Sunday, March 24, 2024

Archie Comics - Key Issues & Controversial Covers

There are a handful of covers published over the years that have become famous for innuendo or highly suggestive text (the most famous being Betty and Me #16 where Archie said he had to "beat off" three other guys). 

First of all, even though these are often reference as having a "Controversial Cover," I must wonder if that is the correct label for these. Perhaps "Innuendo Cover" would be better.?

Here's a few of the KEY COMICS:

Archie #271 (June 1978)
Major Key: Controversial "Pearl Necklace" Cover
Even a low-grade copy of this book goes for $50-$70, and high grades go for more.
This is probably the second-most infamous cover from Archie comics (the first being the above-mentioned Betty and Me #16).

Archie #511 (Aug 2001)
Major Key" Controversial "In the pink" cover
Probably the 3rd most-famous innuendo cover.

Archie Comics #48 (Jan-Feb 1951)
Minor Key: Controversial Cover
"Betty do you wanna spoon?"

Archie Comics #55 (March-April 1952)
Minor Key: Controversial Cover
Mr. Lodge asks an innuendo question: "Did Archie get there yet?"

Archie Comics #78 (Jan-Feb 1956)
Minor Key: Controversial Cover
Archie is talking to betty and says he wants to "feel the clutch."
Not as famous as the others, but it still gets higher prices than surrounding issues.

Archie... Archie Andrews Where Are You? Comics Digest Magazine #111 (Sept 1997)
Minor Key: Controversial Cover
Betty tells Archie to "Watch out for a big hole around here."

Betty #8 (Sept1993)
Major Key: Famous Bikini Cover
Not as famous as some of the other covers, but this one brings a premium price in the hundreds of dollars.

Betty and Me #37 (Sept 1971)
Minor Key: Controversial Cover
Betty says, "Yes, Archie -- You're rubbing me the right way."

Betty and Me #40 (Feb 1971)
Major Key: Controversial Story
In this issue, Archie and Betty fall in a lake and are forced to rent a cabin together; they are soaking wet so Archie orders Betty to "Take your clothes off!" They spend the night innocently wrapped in towels, but their parents are naturally furious. FAMOUS story and has only been reprinted once.

Betty and Me #136 (Nov 1983)
Minor Key: Controversial Cover
Has some notoriety because Betty is in her underwear standing on scale. Some readers were ticked off because it was body shaming her, others thought it was risque for showing her in her underwear on the cover.

Everything's Archie #22 (Oct 1972)
Minor Key: Controversial Cover
Joke about "swinging."

There are more, but I'll submit them at another time.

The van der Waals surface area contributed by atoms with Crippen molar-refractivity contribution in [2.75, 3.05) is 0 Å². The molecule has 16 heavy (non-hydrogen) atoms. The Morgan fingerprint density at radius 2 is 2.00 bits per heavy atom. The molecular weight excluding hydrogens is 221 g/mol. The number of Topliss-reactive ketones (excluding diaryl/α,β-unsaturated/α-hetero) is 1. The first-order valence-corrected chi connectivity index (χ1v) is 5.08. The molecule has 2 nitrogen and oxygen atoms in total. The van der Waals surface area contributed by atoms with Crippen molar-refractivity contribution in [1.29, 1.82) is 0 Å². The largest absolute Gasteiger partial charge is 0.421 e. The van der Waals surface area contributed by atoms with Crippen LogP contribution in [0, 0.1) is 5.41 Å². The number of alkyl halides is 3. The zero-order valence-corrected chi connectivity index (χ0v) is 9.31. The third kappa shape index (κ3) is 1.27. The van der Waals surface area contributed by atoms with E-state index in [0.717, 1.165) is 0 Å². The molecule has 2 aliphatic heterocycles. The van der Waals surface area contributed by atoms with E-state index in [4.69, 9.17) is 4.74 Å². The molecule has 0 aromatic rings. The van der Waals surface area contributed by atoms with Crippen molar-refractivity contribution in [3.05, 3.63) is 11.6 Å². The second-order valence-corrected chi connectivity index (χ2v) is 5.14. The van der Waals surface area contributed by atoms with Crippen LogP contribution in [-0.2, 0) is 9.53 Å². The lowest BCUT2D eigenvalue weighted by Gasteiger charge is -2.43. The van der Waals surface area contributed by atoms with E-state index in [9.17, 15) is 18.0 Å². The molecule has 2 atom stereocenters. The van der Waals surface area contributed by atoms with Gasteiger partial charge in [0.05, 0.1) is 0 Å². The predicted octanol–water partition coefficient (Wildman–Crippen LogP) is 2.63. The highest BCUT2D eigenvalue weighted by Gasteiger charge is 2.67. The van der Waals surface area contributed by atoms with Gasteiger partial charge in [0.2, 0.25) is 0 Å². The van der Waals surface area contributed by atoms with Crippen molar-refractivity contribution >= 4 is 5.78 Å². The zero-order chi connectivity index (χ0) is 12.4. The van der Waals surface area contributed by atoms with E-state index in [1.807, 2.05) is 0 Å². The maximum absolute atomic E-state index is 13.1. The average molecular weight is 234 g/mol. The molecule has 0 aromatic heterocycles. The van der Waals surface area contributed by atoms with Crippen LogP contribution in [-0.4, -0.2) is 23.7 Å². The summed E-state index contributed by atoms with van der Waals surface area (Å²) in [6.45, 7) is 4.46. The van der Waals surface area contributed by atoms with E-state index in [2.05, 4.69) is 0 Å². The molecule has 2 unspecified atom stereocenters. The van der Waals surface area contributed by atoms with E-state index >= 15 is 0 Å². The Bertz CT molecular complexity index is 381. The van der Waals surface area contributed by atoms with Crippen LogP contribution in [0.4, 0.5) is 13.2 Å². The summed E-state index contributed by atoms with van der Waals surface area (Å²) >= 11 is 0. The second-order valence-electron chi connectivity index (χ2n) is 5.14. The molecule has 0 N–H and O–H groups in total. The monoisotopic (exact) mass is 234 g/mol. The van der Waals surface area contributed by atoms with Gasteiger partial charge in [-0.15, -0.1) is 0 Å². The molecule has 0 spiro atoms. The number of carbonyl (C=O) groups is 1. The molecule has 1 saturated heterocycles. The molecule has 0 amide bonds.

Monday, August 28, 2023

Graveyard Shift 01

 I've started work on adapting a short story into comic format. The exercise is really just so I can take a stab at doing something that I have not written myself. I also think it would be fun to go back and do some public domain horror stories and try to nail down the style of the old Warren Magazines like EERIE, CREEPY or VAMPIRELLA.

I am starting with a short story titled "Graveyard Shift" by Rex Munsee. He's a member of the Snicker Snack Amateur Press Association (APA), which is a type of fanzine. Rex wrote the story a few issues ago, I read it and decided it would be fun to adapt it. So I wrote to him and he agreed to let me do his story, and the results will be printed in Snicker Snack and the Collectors' Club Newsletter.

The story has simple modeling and set requirements, which is a major criteria for my selection process:

  • Few character designs (there are 4)
  • Limited locations / sets:
    • Exterior:
      • Country road a night with a small car driving on it
      • Country road leads to a nice house in the woods
      • Front of the house as she enters
    • Interior:
      • Living room
      • Bedroom
      • Possibly another part of the house, like a hallway or kitchen area
    • Props (key items):
      • Hospital-type bed
      • Hypodermic & medical equipment
      • Set dressings (pictures, furniture, etc.)
      • Video camera
      • Video monitor
      • Antique mirror
If you're familiar with my workflow, then you know I start out in Poser (a 3D app) and then render line art which is composited and cleaned up in Clip Studio Paint. This makes the first step is to collect the 3D assets I need, and fortunately I already had most of the items above. The exterior of the country road has proved to be the most problematic because I didn't have exactly the sort of hilly environment I imagined when I started to block out the story and make thumbnails.

As for the character design, we'll cover that next time!

Other Posts in this Series

  • Graveyard Shift 01 - Project Overview (you are here)
  • Graveyard Shift 02 - Character Design Lauren Normal
  • Graveyard Shift 02 - Character Design Lauren Transformed
  • Graveyard Shift 03 - Character Design Victor
  • Graveyard Shift 04 - Character Design Vincent
  • Graveyard Shift 05 - Exterior Night

Friday, January 20, 2023

Retro Coloring 06: Skin Color

As noted previously, coloring comics was a two-step process performed by two different people.. The colorist indicated which colors should be used, but the separator did the actual, physical task of stripping the color separations. This is why there were often errors in the colors printed in old comics; either the colorist made an error, or (more likely) the person doing the separations made an error do to being in a hurry or simple inexperience.